With such a hammerhead configuration the shape of the resist feature would take the form as shown at 35 in FIG. 5 being still tapered but somewhat broader than that shown in FIGS. 4 and 2. Thus, the likelihood of a misregistration between the formed line feature itself and the via 23 is less likely than in the previous examples.
Still another form of line shortening correction is shown in FIG. 6 where the mask line element 37 incorporates a pair of eared serifs 39 at the end corners. Again, the preferred dimensions of the extensions formed by the serifs 39 can be calculated as above from the wavelength of the radiation being employed. As noted by the line 41 showing the resultant resist feature, the serifs 39 serve to widen the end taper of the line making the resist feature still wider in the area of the potential vias 23.
Referring to FIG. 7, there is still another form of line shortening correction wherein the entire end of the mask line element 43 is widened all along the area adjacent the anticipated via point 23. The widened end 45 of the mask line element 43 provides still broader taper of the resultant resist feature 47 than in the previous embodiments. Thus, there is still more margin for error in the positioning of the line element itself with the via.
Referring now to FIG. 8, there is still another line shortening correction. In this instance, the line shortening scheme includes a mask line element 49 wherein the end of the mask includes a series of steps 51, the wider steps being at the very end of the line which, of course, is most susceptible to the refraction causing light shortening. In such a stepped line end correction the resultant resist feature 53 is relatively wide in the area of the via 23 thus providing a suitable margin of error for registry of the via 23 with the resultant line element.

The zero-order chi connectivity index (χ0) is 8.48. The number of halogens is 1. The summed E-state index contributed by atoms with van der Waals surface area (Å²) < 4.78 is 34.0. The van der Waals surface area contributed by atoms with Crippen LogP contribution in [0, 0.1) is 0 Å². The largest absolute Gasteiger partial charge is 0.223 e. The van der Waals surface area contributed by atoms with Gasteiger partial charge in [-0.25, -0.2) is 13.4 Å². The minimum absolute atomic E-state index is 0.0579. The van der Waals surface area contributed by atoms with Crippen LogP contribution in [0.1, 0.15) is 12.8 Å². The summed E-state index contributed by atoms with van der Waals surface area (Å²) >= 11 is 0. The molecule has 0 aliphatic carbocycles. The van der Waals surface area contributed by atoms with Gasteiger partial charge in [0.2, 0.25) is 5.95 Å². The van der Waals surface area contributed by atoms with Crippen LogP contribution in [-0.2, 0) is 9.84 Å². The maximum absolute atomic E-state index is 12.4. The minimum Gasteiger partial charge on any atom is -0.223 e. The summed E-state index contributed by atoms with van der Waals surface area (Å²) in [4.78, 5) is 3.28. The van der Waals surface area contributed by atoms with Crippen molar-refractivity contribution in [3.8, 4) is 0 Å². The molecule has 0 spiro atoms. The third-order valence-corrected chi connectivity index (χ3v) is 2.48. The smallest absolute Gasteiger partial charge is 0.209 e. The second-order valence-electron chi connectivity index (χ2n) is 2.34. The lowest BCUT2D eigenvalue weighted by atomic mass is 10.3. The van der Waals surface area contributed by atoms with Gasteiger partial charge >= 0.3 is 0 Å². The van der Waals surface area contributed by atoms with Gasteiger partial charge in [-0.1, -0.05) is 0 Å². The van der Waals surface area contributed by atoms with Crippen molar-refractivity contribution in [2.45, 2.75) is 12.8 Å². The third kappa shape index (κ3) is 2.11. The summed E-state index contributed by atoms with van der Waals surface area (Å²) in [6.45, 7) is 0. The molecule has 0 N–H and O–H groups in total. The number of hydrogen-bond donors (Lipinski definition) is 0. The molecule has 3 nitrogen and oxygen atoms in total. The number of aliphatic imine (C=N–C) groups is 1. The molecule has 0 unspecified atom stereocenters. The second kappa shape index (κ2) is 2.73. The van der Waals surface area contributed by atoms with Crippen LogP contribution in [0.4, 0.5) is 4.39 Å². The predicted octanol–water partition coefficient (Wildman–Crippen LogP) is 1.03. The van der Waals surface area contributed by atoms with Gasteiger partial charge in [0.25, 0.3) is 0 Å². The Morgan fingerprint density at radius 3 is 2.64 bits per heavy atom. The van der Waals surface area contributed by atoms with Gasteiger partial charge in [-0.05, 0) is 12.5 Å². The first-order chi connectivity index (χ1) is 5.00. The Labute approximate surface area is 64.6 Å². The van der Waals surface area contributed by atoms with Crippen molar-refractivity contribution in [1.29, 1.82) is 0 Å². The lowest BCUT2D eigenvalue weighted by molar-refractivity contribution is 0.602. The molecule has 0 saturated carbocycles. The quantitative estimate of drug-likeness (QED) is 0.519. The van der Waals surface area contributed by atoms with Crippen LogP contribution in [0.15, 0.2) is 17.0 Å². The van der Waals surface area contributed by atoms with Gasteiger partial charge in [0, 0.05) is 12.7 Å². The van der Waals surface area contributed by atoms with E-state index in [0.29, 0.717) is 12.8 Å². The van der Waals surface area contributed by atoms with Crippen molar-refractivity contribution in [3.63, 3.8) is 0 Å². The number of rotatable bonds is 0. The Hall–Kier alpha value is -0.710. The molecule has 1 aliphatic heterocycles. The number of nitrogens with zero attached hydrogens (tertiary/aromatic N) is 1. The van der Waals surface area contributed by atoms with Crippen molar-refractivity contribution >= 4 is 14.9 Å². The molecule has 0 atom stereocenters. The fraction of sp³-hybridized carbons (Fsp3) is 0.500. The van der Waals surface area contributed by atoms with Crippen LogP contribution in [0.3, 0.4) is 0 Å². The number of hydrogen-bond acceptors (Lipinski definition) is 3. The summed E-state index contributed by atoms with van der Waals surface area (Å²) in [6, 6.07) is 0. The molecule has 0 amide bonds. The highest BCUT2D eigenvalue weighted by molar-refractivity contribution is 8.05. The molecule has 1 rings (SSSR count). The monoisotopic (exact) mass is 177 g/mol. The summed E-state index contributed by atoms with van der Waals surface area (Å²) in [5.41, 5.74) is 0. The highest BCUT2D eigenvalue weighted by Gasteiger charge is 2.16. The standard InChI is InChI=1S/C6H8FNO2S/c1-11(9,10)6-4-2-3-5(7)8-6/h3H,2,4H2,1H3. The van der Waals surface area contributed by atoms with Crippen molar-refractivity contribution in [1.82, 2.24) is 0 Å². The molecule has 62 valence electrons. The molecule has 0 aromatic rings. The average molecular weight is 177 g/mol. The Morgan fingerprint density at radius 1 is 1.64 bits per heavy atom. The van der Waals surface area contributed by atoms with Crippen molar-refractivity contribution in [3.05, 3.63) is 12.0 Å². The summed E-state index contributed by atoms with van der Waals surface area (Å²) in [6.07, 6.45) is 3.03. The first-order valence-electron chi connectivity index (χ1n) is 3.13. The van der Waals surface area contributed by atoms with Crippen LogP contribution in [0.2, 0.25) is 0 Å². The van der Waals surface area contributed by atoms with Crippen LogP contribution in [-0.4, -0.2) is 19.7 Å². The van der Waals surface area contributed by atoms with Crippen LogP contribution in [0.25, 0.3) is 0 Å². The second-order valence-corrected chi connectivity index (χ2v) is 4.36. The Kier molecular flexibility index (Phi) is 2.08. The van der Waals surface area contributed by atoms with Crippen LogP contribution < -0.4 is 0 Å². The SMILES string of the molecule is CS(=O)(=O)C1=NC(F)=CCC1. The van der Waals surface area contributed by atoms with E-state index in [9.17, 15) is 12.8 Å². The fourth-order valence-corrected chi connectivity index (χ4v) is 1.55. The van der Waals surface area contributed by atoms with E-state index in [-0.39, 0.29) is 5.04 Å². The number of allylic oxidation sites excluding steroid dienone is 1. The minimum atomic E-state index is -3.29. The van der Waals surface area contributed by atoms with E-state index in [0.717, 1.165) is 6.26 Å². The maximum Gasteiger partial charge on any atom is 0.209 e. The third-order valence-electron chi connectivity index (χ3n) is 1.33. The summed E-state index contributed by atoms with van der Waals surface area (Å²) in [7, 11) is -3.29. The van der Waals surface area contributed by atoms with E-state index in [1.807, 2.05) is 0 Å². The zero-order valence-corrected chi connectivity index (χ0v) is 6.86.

While the line shortening corrections shown in FIGS. 3 through 8 relate specifically to lines, FIGS. 9 through 12 are directed to pillar or island features and the "line" shortening relevant to such islands. Specifically, in FIG. 9, there is shown a small island circuit feature 61 "as drawn". If the mask were to display such a feature as drawn the resultant resist feature would be developed as shown by the dashed lines 63. Thus, the dimensions of the island feature will be reduced in both horizontal and vertical directions providing a substantially smaller island than designed. FIG. 10 shows a line shortening compensation for islands comparable to that of FIG. 3 shown for lines. In FIG. 10, the "as drawn" feature 61 is again shown and, in dot-dashed line 65, there is shown a mask feature for that particular element. The mask feature is enlarged in both directions by an amount corresponding to the expected line shortening. In FIG. 11, the mask 65 is again shown as is the resist feature 67 as actually printed with the corrective mask 65. It should be noted that the actual imprinted resist feature 67 corresponds very closely to the "as drawn" feature 61 except for rounding of the corners themselves.
Referring to FIG. 12, a mask is shown with a different form of correction, including eared serifs 69, comparable to those shown in FIG. 6. The serifs, of course, provide increased size in both the horizontal and the vertical directions at the corners. In this case, the resultant island resist feature 71 not only includes dimensions very close to the "as drawn" dimensions but also includes far more squared corners as in the "as drawn" feature.